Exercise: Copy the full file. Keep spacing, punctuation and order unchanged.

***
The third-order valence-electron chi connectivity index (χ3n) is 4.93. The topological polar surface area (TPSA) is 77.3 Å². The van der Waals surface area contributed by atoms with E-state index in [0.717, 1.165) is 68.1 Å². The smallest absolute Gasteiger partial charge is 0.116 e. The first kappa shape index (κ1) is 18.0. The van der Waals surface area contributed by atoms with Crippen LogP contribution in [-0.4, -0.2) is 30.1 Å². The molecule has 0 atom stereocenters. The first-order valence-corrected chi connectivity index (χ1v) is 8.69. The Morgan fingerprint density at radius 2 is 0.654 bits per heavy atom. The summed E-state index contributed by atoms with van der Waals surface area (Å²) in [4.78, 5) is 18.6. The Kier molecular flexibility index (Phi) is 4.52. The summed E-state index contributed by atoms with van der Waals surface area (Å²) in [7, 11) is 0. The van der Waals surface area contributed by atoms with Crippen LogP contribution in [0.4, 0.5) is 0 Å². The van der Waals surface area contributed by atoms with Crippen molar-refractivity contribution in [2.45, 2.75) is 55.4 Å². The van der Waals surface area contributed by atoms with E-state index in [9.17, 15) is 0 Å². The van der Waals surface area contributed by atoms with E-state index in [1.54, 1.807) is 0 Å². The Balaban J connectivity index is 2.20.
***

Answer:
The third-order valence-electron chi connectivity index (χ3n) is 4.93. The topological polar surface area (TPSA) is 77.3 Å². The van der Waals surface area contributed by atoms with E-state index in [0.717, 1.165) is 68.1 Å². The smallest absolute Gasteiger partial charge is 0.116 e. The first kappa shape index (κ1) is 18.0. The van der Waals surface area contributed by atoms with Crippen LogP contribution in [-0.4, -0.2) is 30.1 Å². The molecule has 0 atom stereocenters. The first-order valence-corrected chi connectivity index (χ1v) is 8.69. The Morgan fingerprint density at radius 2 is 0.654 bits per heavy atom. The summed E-state index contributed by atoms with van der Waals surface area (Å²) in [4.78, 5) is 18.6. The Kier molecular flexibility index (Phi) is 4.52. The summed E-state index contributed by atoms with van der Waals surface area (Å²) in [7, 11) is 0. The van der Waals surface area contributed by atoms with Crippen LogP contribution in [0.4, 0.5) is 0 Å². The van der Waals surface area contributed by atoms with Crippen molar-refractivity contribution in [2.45, 2.75) is 55.4 Å². The van der Waals surface area contributed by atoms with E-state index in [9.17, 15) is 0 Å². The van der Waals surface area contributed by atoms with E-state index in [1.54, 1.807) is 0 Å². The Balaban J connectivity index is 2.20.